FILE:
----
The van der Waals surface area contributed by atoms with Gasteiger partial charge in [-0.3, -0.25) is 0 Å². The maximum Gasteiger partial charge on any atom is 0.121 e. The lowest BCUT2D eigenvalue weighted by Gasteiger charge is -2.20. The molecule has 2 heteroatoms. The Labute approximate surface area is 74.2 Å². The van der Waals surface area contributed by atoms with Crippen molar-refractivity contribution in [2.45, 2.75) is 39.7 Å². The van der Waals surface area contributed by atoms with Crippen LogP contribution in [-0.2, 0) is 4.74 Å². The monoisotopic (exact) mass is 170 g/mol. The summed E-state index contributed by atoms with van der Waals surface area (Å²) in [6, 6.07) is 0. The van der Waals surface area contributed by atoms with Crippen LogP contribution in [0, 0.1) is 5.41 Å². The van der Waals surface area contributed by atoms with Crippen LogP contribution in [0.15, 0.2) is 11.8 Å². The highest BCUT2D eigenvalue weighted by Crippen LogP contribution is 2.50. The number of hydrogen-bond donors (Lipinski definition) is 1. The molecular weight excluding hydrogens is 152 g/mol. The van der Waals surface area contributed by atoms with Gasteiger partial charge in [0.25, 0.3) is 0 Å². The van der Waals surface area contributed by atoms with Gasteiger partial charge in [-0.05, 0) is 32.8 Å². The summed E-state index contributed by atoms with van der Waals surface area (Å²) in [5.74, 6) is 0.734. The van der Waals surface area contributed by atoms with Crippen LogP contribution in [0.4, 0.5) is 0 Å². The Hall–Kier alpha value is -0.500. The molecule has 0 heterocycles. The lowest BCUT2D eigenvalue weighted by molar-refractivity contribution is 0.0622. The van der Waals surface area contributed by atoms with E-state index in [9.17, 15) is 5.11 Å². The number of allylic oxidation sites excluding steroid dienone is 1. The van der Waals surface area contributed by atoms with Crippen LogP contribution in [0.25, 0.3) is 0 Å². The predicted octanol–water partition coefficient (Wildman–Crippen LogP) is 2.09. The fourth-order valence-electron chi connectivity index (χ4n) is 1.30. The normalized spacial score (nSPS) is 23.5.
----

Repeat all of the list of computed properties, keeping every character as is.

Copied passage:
The van der Waals surface area contributed by atoms with Gasteiger partial charge in [-0.3, -0.25) is 0 Å². The maximum Gasteiger partial charge on any atom is 0.121 e. The lowest BCUT2D eigenvalue weighted by Gasteiger charge is -2.20. The molecule has 2 heteroatoms. The Labute approximate surface area is 74.2 Å². The van der Waals surface area contributed by atoms with Crippen molar-refractivity contribution in [2.45, 2.75) is 39.7 Å². The van der Waals surface area contributed by atoms with Crippen LogP contribution in [-0.2, 0) is 4.74 Å². The monoisotopic (exact) mass is 170 g/mol. The summed E-state index contributed by atoms with van der Waals surface area (Å²) in [6, 6.07) is 0. The van der Waals surface area contributed by atoms with Crippen LogP contribution in [0, 0.1) is 5.41 Å². The van der Waals surface area contributed by atoms with Crippen LogP contribution in [0.15, 0.2) is 11.8 Å². The highest BCUT2D eigenvalue weighted by Crippen LogP contribution is 2.50. The number of hydrogen-bond donors (Lipinski definition) is 1. The molecular weight excluding hydrogens is 152 g/mol. The van der Waals surface area contributed by atoms with Gasteiger partial charge in [0.25, 0.3) is 0 Å². The van der Waals surface area contributed by atoms with Gasteiger partial charge in [-0.05, 0) is 32.8 Å². The summed E-state index contributed by atoms with van der Waals surface area (Å²) in [5.74, 6) is 0.734. The van der Waals surface area contributed by atoms with Crippen LogP contribution in [0.4, 0.5) is 0 Å². The Hall–Kier alpha value is -0.500. The molecule has 0 heterocycles. The lowest BCUT2D eigenvalue weighted by molar-refractivity contribution is 0.0622. The van der Waals surface area contributed by atoms with E-state index in [9.17, 15) is 5.11 Å². The number of allylic oxidation sites excluding steroid dienone is 1. The van der Waals surface area contributed by atoms with Crippen LogP contribution in [0.25, 0.3) is 0 Å². The predicted octanol–water partition coefficient (Wildman–Crippen LogP) is 2.09. The fourth-order valence-electron chi connectivity index (χ4n) is 1.30. The normalized spacial score (nSPS) is 23.5.